It’s not really the bill itself that created negative impact on the mortgage market, but an underlying issue the bill doesn’t take care of. We are seeing the highest unemployment rates we have seen in a long time. As the unemployed are unable to make ends meet they look to lower their cost of living. Some will do this by applying for a refinance or selling their homes. Some will end up in worst case scenarios and default on their loan. In the event of default mortgage investors are almost always protected from loss of interest and principal. Defaults still create negative impact to the market in the same way large numbers of refinances do.
How does the stimulus package or Disaster Relief Bill play into this?
It encourages the large number of Americans whose income is largely impacted by the pandemic to seek forbearance on their mortgage. A forbearance allows the mortgage borrower to delay making any payments for a minimum of 6 months. This is a good thing for homeowners that need the help, but there are some unintended consequences from forbearance.
The investors that purchase mortgages have a guarantee when they purchase that they will receive their money from payments on time. When a homeowner is not making these payments on time those payments become the responsibility of the loan servicer. If the loan servicer is unable to pay it falls on housing agencies like Fannie Mae. If these agencies fail to pay it becomes a burden on taxpayers when the Treasury provides a “draw” to housing agencies. The new bill was originally written with Fed and Treasury credit to mortgage servicers for COVID-19 related delinquencies, but as it got passed around the clause didn’t end up in the final bill.
With so much risk for lenders to assume during this pandemic (forbearance, refinance, homes selling early, no concrete credits, etc.) those that are looking for loans without being able to provide solid equity, have low credit scores, and/or non-standard income documentation may have trouble getting approval. Investors are not interested in taking high risks on owning these loans. They are waiting to get a better picture of when this pandemic will end or if servicers will be able to provide timely payments when borrowers can’t because the government will help to back them up.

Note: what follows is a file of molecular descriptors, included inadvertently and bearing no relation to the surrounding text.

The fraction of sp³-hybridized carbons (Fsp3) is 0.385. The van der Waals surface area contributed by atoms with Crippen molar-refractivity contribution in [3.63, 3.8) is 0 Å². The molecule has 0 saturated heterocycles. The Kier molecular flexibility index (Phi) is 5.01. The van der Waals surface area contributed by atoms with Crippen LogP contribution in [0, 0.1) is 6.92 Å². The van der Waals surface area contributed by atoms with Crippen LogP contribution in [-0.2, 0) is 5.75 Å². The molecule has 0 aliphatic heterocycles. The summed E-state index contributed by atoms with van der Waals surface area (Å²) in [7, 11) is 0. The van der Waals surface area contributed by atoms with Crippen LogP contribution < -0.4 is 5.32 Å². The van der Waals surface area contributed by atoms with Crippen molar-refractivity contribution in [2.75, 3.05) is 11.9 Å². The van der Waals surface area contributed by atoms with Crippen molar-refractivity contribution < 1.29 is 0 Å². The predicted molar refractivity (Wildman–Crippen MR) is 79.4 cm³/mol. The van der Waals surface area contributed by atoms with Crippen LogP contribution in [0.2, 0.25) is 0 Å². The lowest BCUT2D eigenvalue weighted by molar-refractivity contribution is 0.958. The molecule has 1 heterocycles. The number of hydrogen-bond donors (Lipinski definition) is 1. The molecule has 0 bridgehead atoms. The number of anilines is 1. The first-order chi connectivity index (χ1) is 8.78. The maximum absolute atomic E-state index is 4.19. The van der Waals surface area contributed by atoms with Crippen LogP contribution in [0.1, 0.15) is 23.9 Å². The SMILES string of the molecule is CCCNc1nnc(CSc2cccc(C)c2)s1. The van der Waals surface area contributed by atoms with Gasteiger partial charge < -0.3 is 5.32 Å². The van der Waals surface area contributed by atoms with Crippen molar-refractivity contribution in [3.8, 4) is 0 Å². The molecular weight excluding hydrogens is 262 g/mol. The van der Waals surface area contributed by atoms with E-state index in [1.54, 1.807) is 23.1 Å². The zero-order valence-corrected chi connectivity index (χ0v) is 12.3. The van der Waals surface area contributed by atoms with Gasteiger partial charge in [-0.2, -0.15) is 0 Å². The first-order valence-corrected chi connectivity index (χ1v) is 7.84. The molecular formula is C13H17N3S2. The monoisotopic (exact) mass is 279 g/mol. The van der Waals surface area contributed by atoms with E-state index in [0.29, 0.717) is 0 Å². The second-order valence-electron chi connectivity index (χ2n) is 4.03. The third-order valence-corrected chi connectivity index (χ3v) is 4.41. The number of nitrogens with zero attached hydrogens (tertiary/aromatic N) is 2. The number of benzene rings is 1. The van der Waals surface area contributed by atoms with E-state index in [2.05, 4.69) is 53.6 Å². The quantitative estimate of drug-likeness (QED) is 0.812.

When Can We Expect Things to Get Better for the Mortgage Market?
Despite positive growth in bonds that secure top tier mortgage debt, a large amount of the mortgage market remains at high risk and uncertainty because of events caused due to the pandemic. Some areas will bounce back faster as bondholders learn about their forbearance protection. Other areas of the market will be slow to come back to health as the possibility of recession grows. There is no solid answer or date when things will get back to a strong place, only time and stability will help to bring rates and product offerings back around.
If you would like more information about your current loan situation or applying for a new mortgage during COVID-19 or refinancing during this time please contact me at any time. I am here to make things easily understandable and help you make the right financial decisions for you. When Will This Chaotic Mortgage Market Settle Down?